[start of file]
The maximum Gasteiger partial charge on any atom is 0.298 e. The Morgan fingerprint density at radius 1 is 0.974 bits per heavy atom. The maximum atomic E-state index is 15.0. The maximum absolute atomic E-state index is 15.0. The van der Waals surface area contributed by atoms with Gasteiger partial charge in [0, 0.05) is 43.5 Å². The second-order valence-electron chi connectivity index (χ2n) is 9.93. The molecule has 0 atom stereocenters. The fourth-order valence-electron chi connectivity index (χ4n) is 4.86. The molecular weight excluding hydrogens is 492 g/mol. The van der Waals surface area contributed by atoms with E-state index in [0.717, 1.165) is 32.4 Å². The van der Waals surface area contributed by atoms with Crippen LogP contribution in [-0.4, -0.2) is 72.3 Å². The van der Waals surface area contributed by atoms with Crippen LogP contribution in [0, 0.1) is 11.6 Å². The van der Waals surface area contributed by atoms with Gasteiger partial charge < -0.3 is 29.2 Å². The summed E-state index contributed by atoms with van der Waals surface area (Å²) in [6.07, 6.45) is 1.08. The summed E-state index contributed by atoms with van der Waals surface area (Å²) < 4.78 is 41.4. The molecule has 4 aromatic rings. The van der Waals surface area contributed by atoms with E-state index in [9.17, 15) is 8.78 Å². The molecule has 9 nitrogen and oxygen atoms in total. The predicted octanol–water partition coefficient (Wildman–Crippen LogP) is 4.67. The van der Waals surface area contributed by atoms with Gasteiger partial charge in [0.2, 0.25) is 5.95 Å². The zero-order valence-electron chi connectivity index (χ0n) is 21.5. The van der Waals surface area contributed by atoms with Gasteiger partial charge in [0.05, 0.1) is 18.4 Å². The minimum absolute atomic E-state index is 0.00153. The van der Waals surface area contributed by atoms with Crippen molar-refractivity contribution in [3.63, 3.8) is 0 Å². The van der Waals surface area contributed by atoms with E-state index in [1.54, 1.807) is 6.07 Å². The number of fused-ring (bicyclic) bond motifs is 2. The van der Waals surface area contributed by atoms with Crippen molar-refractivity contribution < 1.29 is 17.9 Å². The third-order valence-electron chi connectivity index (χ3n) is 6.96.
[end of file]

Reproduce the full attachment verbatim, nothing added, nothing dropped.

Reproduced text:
The maximum Gasteiger partial charge on any atom is 0.298 e. The Morgan fingerprint density at radius 1 is 0.974 bits per heavy atom. The maximum atomic E-state index is 15.0. The maximum absolute atomic E-state index is 15.0. The van der Waals surface area contributed by atoms with Gasteiger partial charge in [0, 0.05) is 43.5 Å². The second-order valence-electron chi connectivity index (χ2n) is 9.93. The molecule has 0 atom stereocenters. The fourth-order valence-electron chi connectivity index (χ4n) is 4.86. The molecular weight excluding hydrogens is 492 g/mol. The van der Waals surface area contributed by atoms with E-state index in [0.717, 1.165) is 32.4 Å². The van der Waals surface area contributed by atoms with Crippen LogP contribution in [-0.4, -0.2) is 72.3 Å². The van der Waals surface area contributed by atoms with Crippen LogP contribution in [0, 0.1) is 11.6 Å². The van der Waals surface area contributed by atoms with Gasteiger partial charge < -0.3 is 29.2 Å². The summed E-state index contributed by atoms with van der Waals surface area (Å²) in [6.07, 6.45) is 1.08. The summed E-state index contributed by atoms with van der Waals surface area (Å²) < 4.78 is 41.4. The molecule has 4 aromatic rings. The van der Waals surface area contributed by atoms with E-state index in [9.17, 15) is 8.78 Å². The molecule has 9 nitrogen and oxygen atoms in total. The predicted octanol–water partition coefficient (Wildman–Crippen LogP) is 4.67. The van der Waals surface area contributed by atoms with Gasteiger partial charge in [0.2, 0.25) is 5.95 Å². The zero-order valence-electron chi connectivity index (χ0n) is 21.5. The van der Waals surface area contributed by atoms with Gasteiger partial charge in [0.05, 0.1) is 18.4 Å². The minimum absolute atomic E-state index is 0.00153. The van der Waals surface area contributed by atoms with Crippen molar-refractivity contribution in [3.63, 3.8) is 0 Å². The van der Waals surface area contributed by atoms with E-state index in [1.54, 1.807) is 6.07 Å². The number of fused-ring (bicyclic) bond motifs is 2. The van der Waals surface area contributed by atoms with Crippen molar-refractivity contribution < 1.29 is 17.9 Å². The third-order valence-electron chi connectivity index (χ3n) is 6.96.